This video shows the solar activity from July 2, 13:00 UT through July 5, 13:00 UT in two different wavelengths.
The red filter (304 angstroms) is a channel especially good at showing areas where coolers dense plumes of plasma (filaments and prominences) are located above the visible surface of the Sun. The bright areas show places where the plasma has a high density. The temperature seen here is 50,000 degrees K or 90,000 degrees F.
The turquoise filter (131 angstroms) is a channel designated to study solar flares. It measures extremely hot temperatures around 10 million degrees K or 18 million degrees F.
During the period from July 2 to July 5 (13:00 UT) there were 18 M-class solar flares. Most originated from Active Region 1515 and ranged from M1.1 to M6.1. On July 4th alone the following M-class solar flares occurred:
04:37 UT M2.3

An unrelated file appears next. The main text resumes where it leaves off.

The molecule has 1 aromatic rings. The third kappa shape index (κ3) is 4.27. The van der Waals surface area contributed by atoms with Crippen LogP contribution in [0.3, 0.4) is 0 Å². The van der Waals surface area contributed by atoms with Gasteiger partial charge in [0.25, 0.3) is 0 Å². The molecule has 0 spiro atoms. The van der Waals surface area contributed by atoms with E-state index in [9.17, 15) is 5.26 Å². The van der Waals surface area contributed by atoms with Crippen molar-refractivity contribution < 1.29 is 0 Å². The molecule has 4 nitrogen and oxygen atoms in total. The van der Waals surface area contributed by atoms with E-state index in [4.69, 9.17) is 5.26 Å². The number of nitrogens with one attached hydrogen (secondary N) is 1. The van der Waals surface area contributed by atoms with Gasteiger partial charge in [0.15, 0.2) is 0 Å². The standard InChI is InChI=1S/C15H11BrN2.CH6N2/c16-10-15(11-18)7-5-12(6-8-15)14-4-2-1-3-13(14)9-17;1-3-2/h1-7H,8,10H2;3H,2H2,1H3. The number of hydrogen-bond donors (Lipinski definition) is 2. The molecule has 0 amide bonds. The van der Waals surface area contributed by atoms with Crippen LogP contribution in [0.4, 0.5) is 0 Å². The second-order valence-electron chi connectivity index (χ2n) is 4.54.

09:55 UT M5.3
12:24 UT M2.3
14:40 UT M1.3
16:39 UT M1.8
22:09 UT M4.6
23:55 UT M1.2
Solar Flares are categorized by C, M and X. C-class flares are small with only few noticeable consequences on Earth. M-class flares are medium sized and can cause brief radio blackouts that affect Earth's polar regions. Minor radiation storms sometimes follow an M-class flare. X-class flares are the biggest and they are major events that can trigger planet-wide radio blackouts and long-lasting radiation storms.
Each category for flares as nine subdivisions fringing from 1 to 9. For example C1 is lower than C9. And X4 is larger than M8. The only exception is the x-class category; it does not end at 9 and can go up past 10.
Credit: NASA SDO